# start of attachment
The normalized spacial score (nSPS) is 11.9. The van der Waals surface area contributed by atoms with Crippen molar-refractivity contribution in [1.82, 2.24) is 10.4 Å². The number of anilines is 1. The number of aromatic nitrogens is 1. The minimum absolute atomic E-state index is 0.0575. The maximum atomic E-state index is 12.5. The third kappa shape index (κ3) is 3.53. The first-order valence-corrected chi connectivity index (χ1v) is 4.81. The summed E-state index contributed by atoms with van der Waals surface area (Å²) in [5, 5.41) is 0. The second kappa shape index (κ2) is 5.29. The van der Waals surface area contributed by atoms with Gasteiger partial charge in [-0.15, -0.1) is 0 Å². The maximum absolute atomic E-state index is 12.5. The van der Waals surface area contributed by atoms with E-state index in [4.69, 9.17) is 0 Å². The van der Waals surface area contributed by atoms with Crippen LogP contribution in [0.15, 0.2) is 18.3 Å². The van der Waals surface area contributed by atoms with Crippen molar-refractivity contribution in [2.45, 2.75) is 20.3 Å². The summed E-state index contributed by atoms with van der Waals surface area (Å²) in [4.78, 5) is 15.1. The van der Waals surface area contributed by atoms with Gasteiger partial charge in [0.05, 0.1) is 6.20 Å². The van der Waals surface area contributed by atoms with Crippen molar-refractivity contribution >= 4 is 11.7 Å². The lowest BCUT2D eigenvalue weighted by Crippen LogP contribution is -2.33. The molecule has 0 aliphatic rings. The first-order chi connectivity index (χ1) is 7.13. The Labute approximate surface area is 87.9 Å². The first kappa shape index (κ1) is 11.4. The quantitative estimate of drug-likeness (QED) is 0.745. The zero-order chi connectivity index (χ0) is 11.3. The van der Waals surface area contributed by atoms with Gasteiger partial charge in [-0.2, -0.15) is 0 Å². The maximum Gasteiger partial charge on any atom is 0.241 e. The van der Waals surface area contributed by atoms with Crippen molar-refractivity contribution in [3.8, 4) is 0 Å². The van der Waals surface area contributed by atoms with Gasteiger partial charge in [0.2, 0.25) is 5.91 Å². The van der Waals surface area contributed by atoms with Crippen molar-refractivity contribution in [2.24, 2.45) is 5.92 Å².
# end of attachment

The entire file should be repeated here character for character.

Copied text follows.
The normalized spacial score (nSPS) is 11.9. The van der Waals surface area contributed by atoms with Crippen molar-refractivity contribution in [1.82, 2.24) is 10.4 Å². The number of anilines is 1. The number of aromatic nitrogens is 1. The minimum absolute atomic E-state index is 0.0575. The maximum atomic E-state index is 12.5. The third kappa shape index (κ3) is 3.53. The first-order valence-corrected chi connectivity index (χ1v) is 4.81. The summed E-state index contributed by atoms with van der Waals surface area (Å²) in [5, 5.41) is 0. The second kappa shape index (κ2) is 5.29. The van der Waals surface area contributed by atoms with Gasteiger partial charge in [-0.15, -0.1) is 0 Å². The maximum absolute atomic E-state index is 12.5. The van der Waals surface area contributed by atoms with E-state index in [4.69, 9.17) is 0 Å². The van der Waals surface area contributed by atoms with Crippen LogP contribution in [0.15, 0.2) is 18.3 Å². The van der Waals surface area contributed by atoms with Crippen molar-refractivity contribution in [2.45, 2.75) is 20.3 Å². The summed E-state index contributed by atoms with van der Waals surface area (Å²) in [4.78, 5) is 15.1. The van der Waals surface area contributed by atoms with Gasteiger partial charge in [0.05, 0.1) is 6.20 Å². The van der Waals surface area contributed by atoms with Crippen molar-refractivity contribution >= 4 is 11.7 Å². The lowest BCUT2D eigenvalue weighted by Crippen LogP contribution is -2.33. The molecule has 0 aliphatic rings. The first-order chi connectivity index (χ1) is 7.13. The Labute approximate surface area is 87.9 Å². The first kappa shape index (κ1) is 11.4. The quantitative estimate of drug-likeness (QED) is 0.745. The zero-order chi connectivity index (χ0) is 11.3. The van der Waals surface area contributed by atoms with Gasteiger partial charge in [-0.2, -0.15) is 0 Å². The maximum Gasteiger partial charge on any atom is 0.241 e. The van der Waals surface area contributed by atoms with Crippen molar-refractivity contribution in [3.8, 4) is 0 Å². The van der Waals surface area contributed by atoms with Gasteiger partial charge in [0.2, 0.25) is 5.91 Å². The van der Waals surface area contributed by atoms with Crippen molar-refractivity contribution in [2.24, 2.45) is 5.92 Å².